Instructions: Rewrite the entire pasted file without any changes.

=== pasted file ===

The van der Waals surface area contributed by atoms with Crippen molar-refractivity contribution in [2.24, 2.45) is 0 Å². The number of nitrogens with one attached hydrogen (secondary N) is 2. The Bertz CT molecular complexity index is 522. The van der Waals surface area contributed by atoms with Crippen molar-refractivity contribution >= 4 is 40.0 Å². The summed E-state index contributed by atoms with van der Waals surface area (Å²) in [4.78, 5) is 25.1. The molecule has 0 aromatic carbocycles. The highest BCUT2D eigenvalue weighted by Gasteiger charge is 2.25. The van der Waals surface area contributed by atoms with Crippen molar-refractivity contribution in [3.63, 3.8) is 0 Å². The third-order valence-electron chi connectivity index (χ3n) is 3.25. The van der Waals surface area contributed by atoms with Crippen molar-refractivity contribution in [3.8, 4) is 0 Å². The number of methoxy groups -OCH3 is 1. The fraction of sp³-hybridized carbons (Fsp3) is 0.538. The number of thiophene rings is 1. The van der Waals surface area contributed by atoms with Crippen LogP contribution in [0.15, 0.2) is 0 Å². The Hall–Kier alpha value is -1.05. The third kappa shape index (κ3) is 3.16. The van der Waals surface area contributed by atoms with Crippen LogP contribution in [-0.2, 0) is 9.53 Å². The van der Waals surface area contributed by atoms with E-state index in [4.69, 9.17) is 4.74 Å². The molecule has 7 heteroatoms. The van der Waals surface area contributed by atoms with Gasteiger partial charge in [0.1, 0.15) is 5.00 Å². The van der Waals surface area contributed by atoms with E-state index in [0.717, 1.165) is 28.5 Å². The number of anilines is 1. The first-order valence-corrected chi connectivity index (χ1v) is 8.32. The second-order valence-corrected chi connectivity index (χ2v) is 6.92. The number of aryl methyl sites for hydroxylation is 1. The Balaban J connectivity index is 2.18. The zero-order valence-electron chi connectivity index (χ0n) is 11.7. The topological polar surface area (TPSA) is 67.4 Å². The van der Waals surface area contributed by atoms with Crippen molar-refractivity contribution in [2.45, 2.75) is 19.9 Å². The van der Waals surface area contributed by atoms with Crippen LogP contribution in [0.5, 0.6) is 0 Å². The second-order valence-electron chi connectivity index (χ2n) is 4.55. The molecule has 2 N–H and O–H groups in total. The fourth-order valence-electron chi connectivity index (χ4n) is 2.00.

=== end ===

The van der Waals surface area contributed by atoms with Crippen molar-refractivity contribution in [2.24, 2.45) is 0 Å². The number of nitrogens with one attached hydrogen (secondary N) is 2. The Bertz CT molecular complexity index is 522. The van der Waals surface area contributed by atoms with Crippen molar-refractivity contribution >= 4 is 40.0 Å². The summed E-state index contributed by atoms with van der Waals surface area (Å²) in [4.78, 5) is 25.1. The molecule has 0 aromatic carbocycles. The highest BCUT2D eigenvalue weighted by Gasteiger charge is 2.25. The van der Waals surface area contributed by atoms with Crippen molar-refractivity contribution in [3.63, 3.8) is 0 Å². The third-order valence-electron chi connectivity index (χ3n) is 3.25. The van der Waals surface area contributed by atoms with Crippen molar-refractivity contribution in [3.8, 4) is 0 Å². The number of methoxy groups -OCH3 is 1. The fraction of sp³-hybridized carbons (Fsp3) is 0.538. The number of thiophene rings is 1. The van der Waals surface area contributed by atoms with Crippen LogP contribution in [0.15, 0.2) is 0 Å². The Hall–Kier alpha value is -1.05. The third kappa shape index (κ3) is 3.16. The van der Waals surface area contributed by atoms with Crippen LogP contribution in [-0.2, 0) is 9.53 Å². The van der Waals surface area contributed by atoms with E-state index in [4.69, 9.17) is 4.74 Å². The molecule has 7 heteroatoms. The van der Waals surface area contributed by atoms with Gasteiger partial charge in [0.1, 0.15) is 5.00 Å². The van der Waals surface area contributed by atoms with E-state index in [0.717, 1.165) is 28.5 Å². The number of anilines is 1. The first-order valence-corrected chi connectivity index (χ1v) is 8.32. The second-order valence-corrected chi connectivity index (χ2v) is 6.92. The number of aryl methyl sites for hydroxylation is 1. The Balaban J connectivity index is 2.18. The zero-order valence-electron chi connectivity index (χ0n) is 11.7. The topological polar surface area (TPSA) is 67.4 Å². The van der Waals surface area contributed by atoms with Crippen molar-refractivity contribution in [2.45, 2.75) is 19.9 Å². The van der Waals surface area contributed by atoms with Crippen LogP contribution in [0.5, 0.6) is 0 Å². The second-order valence-electron chi connectivity index (χ2n) is 4.55. The molecule has 2 N–H and O–H groups in total. The fourth-order valence-electron chi connectivity index (χ4n) is 2.00.